Sunday 13 May 2012
Could I help it if ‘Midsomer Murders’ was on TV when I started writing this? No . . . well, I probably could have changed the TV channels but I happen to enjoy a lil bit of British crime telly.
‘He stood at the bottom gate and shouted abuse at me, Detective Chief Inspector James. Abuse, I tell you. In a most threatening manner.’
Detective Chief Inspector James squinted, his eyes just as exhausted as the rest of him after an unusually long shift. He sighed, rubbed his eyes, and sighed again. Lady Carlisle had a complaint for everything, and everyone, in the village.
‘Lady Carlisle, pray tell me, exactly what did Mr. Mitchell shout at you?’
Her eyes widened, shocked that the DCI had the gall to ask her to repeat Mitchell’s profanities.
‘Well, Lady Carlisle? I can’t investigate or lay charges if you won’t tell me what he said.’
‘Not said, Detective Chief Inspector, shouted. He shouted at me,’ she replied, skirting the DCI’s request to repeat Mitchell’s abuse.
‘Shouted, then Lady Carlisle. What did he shout?’ He rubbed his eyes again, his patience wearing thinner with each rub.
‘A fat, old, tarty trollop,’ she blurted out, ‘that’s what he called me. The nerve of him . . . ’
DCI James stifled a giggle. John Mitchell, he thought, was entirely correct. Lady Carlisle did have a reputation as a woman about town, and there was no denying either her age or girth.
‘Well, Detective Chief Inspector, aren’t you going to write it down?’
‘Oh, oh, yes, writing it down now,’ DCI James patted his jacket pockets in an attempt to locate his police issue notebook. ‘Noting it down for further investigation.’
Retrieving the notebook from the inner breast pocket of his jacket, the Detective Chief Inspector flicked through to find a blank page.
‘Fat, old, tarty trollop, you said?’ he repeated Mitchell’s insults as he wrote them on the page.
‘Yes,’ Lady Carlisle’s reply was short. ‘Then he shouted some expletives about my . . . intimate relations with Lord Carlisle, implying that I was of loose morals, and finally he said he wished I was dead and if needs be, he’d be happy to be the one to put me out of everyone’s misery. His words, Detective Chief Inspector.’
‘Right, um, thank you Lady Carlisle. I’ll, aaaah, I’ll get on to this as soon as I can.’
‘As soon as you can? You, of course, mean you’ll look into it straight away. Before Mitchell makes good on his threat.’ She eyeballed James, refusing to break her stare. His eyes never moved from the page of his notebook. He knew if he raised them to meet hers, the giggles he’d been working hard to suppress would shoot out, unrestrained, from his mouth.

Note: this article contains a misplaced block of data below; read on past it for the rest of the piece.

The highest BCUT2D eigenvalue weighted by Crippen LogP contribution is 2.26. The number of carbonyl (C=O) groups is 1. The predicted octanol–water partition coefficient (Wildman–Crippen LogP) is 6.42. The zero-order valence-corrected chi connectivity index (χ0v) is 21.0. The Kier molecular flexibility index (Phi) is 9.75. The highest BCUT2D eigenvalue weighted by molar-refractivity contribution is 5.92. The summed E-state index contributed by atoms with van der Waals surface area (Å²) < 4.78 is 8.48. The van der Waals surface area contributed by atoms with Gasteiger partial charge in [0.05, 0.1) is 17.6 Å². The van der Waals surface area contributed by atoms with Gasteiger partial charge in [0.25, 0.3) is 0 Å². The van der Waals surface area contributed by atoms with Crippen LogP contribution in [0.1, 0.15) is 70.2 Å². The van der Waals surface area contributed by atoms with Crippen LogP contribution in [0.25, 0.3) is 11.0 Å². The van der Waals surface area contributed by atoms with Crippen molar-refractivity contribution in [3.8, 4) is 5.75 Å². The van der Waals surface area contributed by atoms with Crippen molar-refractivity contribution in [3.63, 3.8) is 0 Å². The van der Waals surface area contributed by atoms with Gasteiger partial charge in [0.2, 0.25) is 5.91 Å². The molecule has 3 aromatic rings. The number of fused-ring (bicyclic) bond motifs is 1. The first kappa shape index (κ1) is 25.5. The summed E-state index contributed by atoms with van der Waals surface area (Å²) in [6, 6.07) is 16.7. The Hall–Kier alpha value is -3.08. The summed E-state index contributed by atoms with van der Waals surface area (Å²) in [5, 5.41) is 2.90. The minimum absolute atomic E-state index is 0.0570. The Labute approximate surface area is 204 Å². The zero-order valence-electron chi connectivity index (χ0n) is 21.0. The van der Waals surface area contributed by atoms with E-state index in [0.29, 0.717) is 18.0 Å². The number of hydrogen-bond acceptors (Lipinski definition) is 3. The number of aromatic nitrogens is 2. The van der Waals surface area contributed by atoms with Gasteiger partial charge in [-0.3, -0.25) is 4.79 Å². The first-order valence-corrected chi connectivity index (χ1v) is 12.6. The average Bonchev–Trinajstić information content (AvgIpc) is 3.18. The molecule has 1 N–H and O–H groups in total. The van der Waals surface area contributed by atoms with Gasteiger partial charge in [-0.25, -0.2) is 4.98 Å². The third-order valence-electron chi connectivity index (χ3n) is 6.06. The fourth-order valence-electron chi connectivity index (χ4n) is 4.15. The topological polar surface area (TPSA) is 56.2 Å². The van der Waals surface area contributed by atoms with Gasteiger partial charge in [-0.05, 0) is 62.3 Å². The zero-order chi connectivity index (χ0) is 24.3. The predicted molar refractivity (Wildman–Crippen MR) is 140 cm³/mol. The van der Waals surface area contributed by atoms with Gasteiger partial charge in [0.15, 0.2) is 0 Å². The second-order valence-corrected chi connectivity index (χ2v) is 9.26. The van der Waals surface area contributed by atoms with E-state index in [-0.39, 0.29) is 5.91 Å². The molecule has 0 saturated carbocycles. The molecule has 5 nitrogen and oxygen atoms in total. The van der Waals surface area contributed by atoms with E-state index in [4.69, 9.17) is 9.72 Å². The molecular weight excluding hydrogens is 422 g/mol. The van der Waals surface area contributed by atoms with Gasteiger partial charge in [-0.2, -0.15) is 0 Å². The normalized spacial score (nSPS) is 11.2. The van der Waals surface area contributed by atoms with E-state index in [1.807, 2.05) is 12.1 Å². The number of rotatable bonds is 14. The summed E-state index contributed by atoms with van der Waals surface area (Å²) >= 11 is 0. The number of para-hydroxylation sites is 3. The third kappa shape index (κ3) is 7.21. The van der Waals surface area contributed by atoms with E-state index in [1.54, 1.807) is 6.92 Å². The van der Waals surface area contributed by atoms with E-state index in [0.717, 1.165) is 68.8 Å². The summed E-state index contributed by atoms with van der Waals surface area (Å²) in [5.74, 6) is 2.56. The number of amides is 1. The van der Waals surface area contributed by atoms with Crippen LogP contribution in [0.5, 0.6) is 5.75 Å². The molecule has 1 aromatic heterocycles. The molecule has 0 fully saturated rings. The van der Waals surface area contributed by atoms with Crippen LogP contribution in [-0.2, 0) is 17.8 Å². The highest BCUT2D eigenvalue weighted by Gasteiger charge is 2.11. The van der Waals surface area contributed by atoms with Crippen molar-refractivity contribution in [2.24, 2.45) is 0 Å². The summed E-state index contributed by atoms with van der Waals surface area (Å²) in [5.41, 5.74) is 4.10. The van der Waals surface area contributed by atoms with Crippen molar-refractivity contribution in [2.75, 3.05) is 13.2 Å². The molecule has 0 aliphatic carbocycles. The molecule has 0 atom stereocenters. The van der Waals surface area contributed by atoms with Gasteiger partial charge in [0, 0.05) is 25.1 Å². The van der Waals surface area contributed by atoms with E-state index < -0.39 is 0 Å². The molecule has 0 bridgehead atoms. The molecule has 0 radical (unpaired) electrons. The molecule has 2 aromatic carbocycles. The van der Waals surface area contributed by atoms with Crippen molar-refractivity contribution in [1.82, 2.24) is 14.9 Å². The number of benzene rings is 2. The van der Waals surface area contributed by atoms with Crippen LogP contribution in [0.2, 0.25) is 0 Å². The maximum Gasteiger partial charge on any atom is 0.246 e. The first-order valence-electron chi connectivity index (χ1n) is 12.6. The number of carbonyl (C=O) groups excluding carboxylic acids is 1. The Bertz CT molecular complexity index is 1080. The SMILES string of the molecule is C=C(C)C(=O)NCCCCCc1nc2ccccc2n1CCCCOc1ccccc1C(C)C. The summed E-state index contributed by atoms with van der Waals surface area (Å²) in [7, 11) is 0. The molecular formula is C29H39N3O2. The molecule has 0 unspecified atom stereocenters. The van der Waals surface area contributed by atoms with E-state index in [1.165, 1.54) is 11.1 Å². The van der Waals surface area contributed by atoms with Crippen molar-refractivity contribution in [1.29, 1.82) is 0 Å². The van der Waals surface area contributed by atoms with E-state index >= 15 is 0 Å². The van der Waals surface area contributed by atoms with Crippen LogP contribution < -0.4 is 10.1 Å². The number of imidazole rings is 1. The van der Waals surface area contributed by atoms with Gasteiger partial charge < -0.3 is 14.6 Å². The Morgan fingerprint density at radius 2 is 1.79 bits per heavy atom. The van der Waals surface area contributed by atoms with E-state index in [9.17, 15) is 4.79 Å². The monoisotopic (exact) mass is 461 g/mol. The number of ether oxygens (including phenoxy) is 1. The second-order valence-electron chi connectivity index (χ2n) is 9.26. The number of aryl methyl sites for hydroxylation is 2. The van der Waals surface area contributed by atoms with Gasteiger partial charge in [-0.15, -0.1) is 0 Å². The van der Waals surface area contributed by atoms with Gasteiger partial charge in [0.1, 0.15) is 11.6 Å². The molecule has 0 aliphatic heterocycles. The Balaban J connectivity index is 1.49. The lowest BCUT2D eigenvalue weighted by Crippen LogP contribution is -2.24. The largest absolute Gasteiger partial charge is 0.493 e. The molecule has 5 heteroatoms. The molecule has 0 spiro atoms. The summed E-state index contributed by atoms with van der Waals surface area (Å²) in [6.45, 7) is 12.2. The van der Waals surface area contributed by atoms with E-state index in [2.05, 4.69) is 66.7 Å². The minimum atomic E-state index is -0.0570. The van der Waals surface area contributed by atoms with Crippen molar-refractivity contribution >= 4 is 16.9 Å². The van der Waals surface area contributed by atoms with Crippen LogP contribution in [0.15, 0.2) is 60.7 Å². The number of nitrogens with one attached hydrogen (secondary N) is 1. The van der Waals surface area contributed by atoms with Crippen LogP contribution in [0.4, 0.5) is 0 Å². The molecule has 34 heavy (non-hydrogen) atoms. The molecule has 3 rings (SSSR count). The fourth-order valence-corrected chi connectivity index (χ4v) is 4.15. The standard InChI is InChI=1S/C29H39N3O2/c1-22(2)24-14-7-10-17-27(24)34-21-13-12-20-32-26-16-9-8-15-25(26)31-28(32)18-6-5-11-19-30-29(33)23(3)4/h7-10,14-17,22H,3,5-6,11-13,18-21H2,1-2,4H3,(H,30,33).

‘Yes, Lady Carlisle, exactly. Now, if you’ll excuse me, I have work to do,’ he spoke as calmly as he could and signalled for a junior officer. ‘WPC Atkins? Would you mind showing Lady Carlisle out?’
‘Not at all, Guv,’ WPC Atkins replied as she walked towards her DCI and Lady Carlisle.
‘This lovely young police constable will show you to your car, Lady Carlisle.’
Detective Chief Inspector James turned his back on her before Lady Carlisle had an opportunity to object. Striding towards his office, elated to be away from the clutches of the village’s aristocracy, James closed his notebook and replaced it back in his inner breast pocket. He threw a glance back in the direction he had come from, and saw Atkins ushering Lady Carlisle stealthily from the building.
‘Atkins, I think I owe you one,’ he said to himself as he took his usual end of shift place in his ergonomically designed office chair. He enjoyed the sound of the leather as he lowered himself into the chair, he enjoyed the smell of leather, and he enjoyed how relaxed the chair made him feel.
Putting his feet up on his desk, James leaned back into the chair, reclining ever so slightly. He sighed and clasped his hands behind his head, thankful that his day was over.
* * * * *
The barn at Westwind Farm was ablaze, and the glow could be seen for miles. Fire trucks sped up the corrugated lane that led from the tiny Foster’s Road to the residence at Westwind Farm. John Mitchell had driven that lane thousands of times in his life, but only one more time would he make the short journey from the farm to Foster’s Road. After the flames had been extinguished, his charred remains, forced into the pugilist pose by the extreme heat of the fire, would be ferried from farm to Foster’s Road to the County Morgue.
. . . To be continued . . .